In a politically-motivated operation, the General Accounting Office has chosen to launch a witch hunt against dietary supplements, employing frightening headlines that inaccurately warn the public of heavy metals in herbal supplements and of misdirected advice offered by health store clerks, at a time when legislation is pending in Congress to usher in greater enforcement and restrictions over these popularly-used products.
The GAO report itself fails to provide adequate evidence of a public hazard. The GAO report, entitled "HERBAL DIETARY SUPPLEMENTS", Examples of Deceptive or Questionable Marketing Practices and Potentially Dangerous Advice," presented before the Special Committee on Aging, U.S. Senate, says:
- "Trace Contaminants Found in Selected Herbal Dietary Supplements, but None Pose an Acute Toxicity Hazard to Humans. The levels of contaminants found do not exceed any FDA or EPA regulations governing dietary supplements or their raw ingredients, and FDA and EPA officials did not express concern regarding any immediate negative health consequences from consuming these (40) supplements."
Poison Control Center data does not suggest herbal supplements pose a significant mortal or morbid risk to consumers (American Association of Poison Control Centers annual reports – 1983 to 2008 – can be found here.) Furthermore, heavy metals like lead, cadmium, palladium and arsenic are ubiquitous (ever-present) in foods and pharmaceutical drugs and it is unfair to single out herbal supplements when the Documentary Standards Division of the US Pharmacopeia in Rockville, Maryland states that "screening for metals in medicines and dietary supplements rarely indicates the presence of toxic metal impurities at levels of concern."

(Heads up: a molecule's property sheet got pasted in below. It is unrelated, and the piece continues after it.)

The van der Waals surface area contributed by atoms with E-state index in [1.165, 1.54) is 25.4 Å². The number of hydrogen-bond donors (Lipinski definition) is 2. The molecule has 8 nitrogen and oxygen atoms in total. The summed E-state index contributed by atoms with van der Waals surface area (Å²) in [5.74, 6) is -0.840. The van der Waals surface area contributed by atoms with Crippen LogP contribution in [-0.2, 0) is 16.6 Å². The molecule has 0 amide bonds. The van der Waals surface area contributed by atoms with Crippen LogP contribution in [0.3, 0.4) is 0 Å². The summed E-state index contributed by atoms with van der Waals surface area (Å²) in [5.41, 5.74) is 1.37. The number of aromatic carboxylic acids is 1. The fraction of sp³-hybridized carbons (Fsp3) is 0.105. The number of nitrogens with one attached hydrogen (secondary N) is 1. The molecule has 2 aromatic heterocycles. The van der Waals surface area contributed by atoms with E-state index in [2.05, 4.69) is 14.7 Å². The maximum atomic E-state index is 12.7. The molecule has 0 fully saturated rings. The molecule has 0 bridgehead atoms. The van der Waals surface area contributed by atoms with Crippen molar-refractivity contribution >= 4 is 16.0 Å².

Regardless of the facts, the damage has been done. The news media has lip-synched what the government wanted them to say and the public is led to be wary of dietary supplements. Any level of heavy metals in dietary supplements appears to be unacceptable, yet foods contain far more heavy metals, particularly foods grown in mineral-rich soil.